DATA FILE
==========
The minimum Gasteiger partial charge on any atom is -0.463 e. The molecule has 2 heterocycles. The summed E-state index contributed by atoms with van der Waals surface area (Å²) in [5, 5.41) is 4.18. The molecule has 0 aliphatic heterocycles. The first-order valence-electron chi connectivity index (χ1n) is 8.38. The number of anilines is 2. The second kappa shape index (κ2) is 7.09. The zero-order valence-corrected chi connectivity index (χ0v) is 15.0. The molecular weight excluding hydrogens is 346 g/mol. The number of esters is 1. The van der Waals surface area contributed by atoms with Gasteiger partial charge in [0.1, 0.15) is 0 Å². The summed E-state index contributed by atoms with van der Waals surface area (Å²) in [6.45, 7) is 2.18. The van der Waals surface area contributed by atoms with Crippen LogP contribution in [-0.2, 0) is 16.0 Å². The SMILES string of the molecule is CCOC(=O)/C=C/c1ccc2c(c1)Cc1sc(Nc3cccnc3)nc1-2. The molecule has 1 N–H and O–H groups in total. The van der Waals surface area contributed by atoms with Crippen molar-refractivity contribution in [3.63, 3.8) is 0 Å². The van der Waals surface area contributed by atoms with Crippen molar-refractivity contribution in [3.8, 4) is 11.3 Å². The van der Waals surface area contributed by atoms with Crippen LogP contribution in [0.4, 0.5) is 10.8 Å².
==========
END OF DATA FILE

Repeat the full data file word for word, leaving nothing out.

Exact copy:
The minimum Gasteiger partial charge on any atom is -0.463 e. The molecule has 2 heterocycles. The summed E-state index contributed by atoms with van der Waals surface area (Å²) in [5, 5.41) is 4.18. The molecule has 0 aliphatic heterocycles. The first-order valence-electron chi connectivity index (χ1n) is 8.38. The number of anilines is 2. The second kappa shape index (κ2) is 7.09. The zero-order valence-corrected chi connectivity index (χ0v) is 15.0. The molecular weight excluding hydrogens is 346 g/mol. The number of esters is 1. The van der Waals surface area contributed by atoms with Gasteiger partial charge in [0.1, 0.15) is 0 Å². The summed E-state index contributed by atoms with van der Waals surface area (Å²) in [6.45, 7) is 2.18. The van der Waals surface area contributed by atoms with Crippen LogP contribution in [-0.2, 0) is 16.0 Å². The SMILES string of the molecule is CCOC(=O)/C=C/c1ccc2c(c1)Cc1sc(Nc3cccnc3)nc1-2. The molecule has 1 N–H and O–H groups in total. The van der Waals surface area contributed by atoms with Crippen molar-refractivity contribution in [3.63, 3.8) is 0 Å². The van der Waals surface area contributed by atoms with Crippen molar-refractivity contribution in [3.8, 4) is 11.3 Å². The van der Waals surface area contributed by atoms with Crippen LogP contribution in [0.4, 0.5) is 10.8 Å².